Bloggers keep the media honest, so wade in

IN THE 1960s, when I did my journalistic training, one of the reporter's basic tools was the telephone directory. When something happened in Green Beans, Lincolnshire (or wherever) you got out the phone book and rang the local Post Office. Or any number you could find in that area.

We were searching for that most precious commodity: the eyewitness. It was a frantic, often frustrating scramble for information.

You were always hoping to hit a seam of gold, like this: "I am now a temporary resident of the Ritz Carleton Hotel in New Orleans... a very old building on Canal Street. Things were obviously bad yesterday, but they are much worse today. Over-night the water arrived... Bodies are still being recovered floating in the floods. We are worried about a cholera epidemic.

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"Looting is now rampant... the people are armed and dangerous. We hear gunshots frequently. Most of Canal Street is occupied by armed looters who have a low threshold for discharging their weapons."

But this eye witness of the aftermath of Hurricane Katrina was not brought to the public attention by a questing journalist. Instead, the account appeared first on a "blog", or weblog - the new source of first-hand reporting on most big news stories.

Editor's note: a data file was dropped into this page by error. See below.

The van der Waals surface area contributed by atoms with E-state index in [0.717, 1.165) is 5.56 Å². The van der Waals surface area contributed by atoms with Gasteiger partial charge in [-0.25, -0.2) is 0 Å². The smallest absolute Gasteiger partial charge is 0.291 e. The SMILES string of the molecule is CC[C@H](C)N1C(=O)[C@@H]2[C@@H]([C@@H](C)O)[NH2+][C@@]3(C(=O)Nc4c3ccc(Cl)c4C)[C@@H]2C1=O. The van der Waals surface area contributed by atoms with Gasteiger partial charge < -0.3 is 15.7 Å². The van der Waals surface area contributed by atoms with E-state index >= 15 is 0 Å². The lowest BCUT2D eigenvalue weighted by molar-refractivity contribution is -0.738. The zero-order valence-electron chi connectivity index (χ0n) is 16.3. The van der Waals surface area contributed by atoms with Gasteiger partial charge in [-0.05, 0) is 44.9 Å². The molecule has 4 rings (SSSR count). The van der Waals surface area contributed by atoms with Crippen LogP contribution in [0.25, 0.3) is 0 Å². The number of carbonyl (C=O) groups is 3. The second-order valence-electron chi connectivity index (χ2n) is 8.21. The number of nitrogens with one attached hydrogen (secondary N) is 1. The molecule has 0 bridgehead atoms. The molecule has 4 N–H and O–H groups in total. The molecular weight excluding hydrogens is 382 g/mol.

Blogs are a sort of vanity publishing. The low cost of internet publishing has enabled hundreds of thousands, if not millions of people to make their own web sites.

There are so many bloggers that they provide a virtual network of amateur reporters right across the developed world. So when a big story happens, they are always on the spot - a ready-made army of eye-witnesses.

Professional reporters know the first place to look for instant detail on major events is the internet, specifically the vast informal network of bloggers.

Yet much of the content of blogs is about as interesting as the conversations you overhear on the top deck of a bus. There are also frequent attempts to create spoof blogs to fool the mainstream media.

But there is an important benefit that outweighs all of these dangers. In the very early days of the internet, one of the buzz-words was "dis-intermediation". It meant the internet would put the people directly in touch with events and power, so information no longer had to go through the filters of the media and other big business. For a long time that remained in the realms of the theoretical, as one after another bold new media project fell apart. The bursting of the internet bubble in 2000 left the old, successful, real-world businesses still standing and still mightily influential. But slowly the revolution in communications brought about by a world network of computers is changing how we get our information, and blogs are one of the symptoms of that change.

At their best, they provide an authentic new source of first-hand information. They break stories. They challenge professional reporters to get it right. They keep the media honest. They increase the flow of information. In that context, it doesn't matter that most of them are rubbish.

Bob Eggington is former editor-in-chief and creator of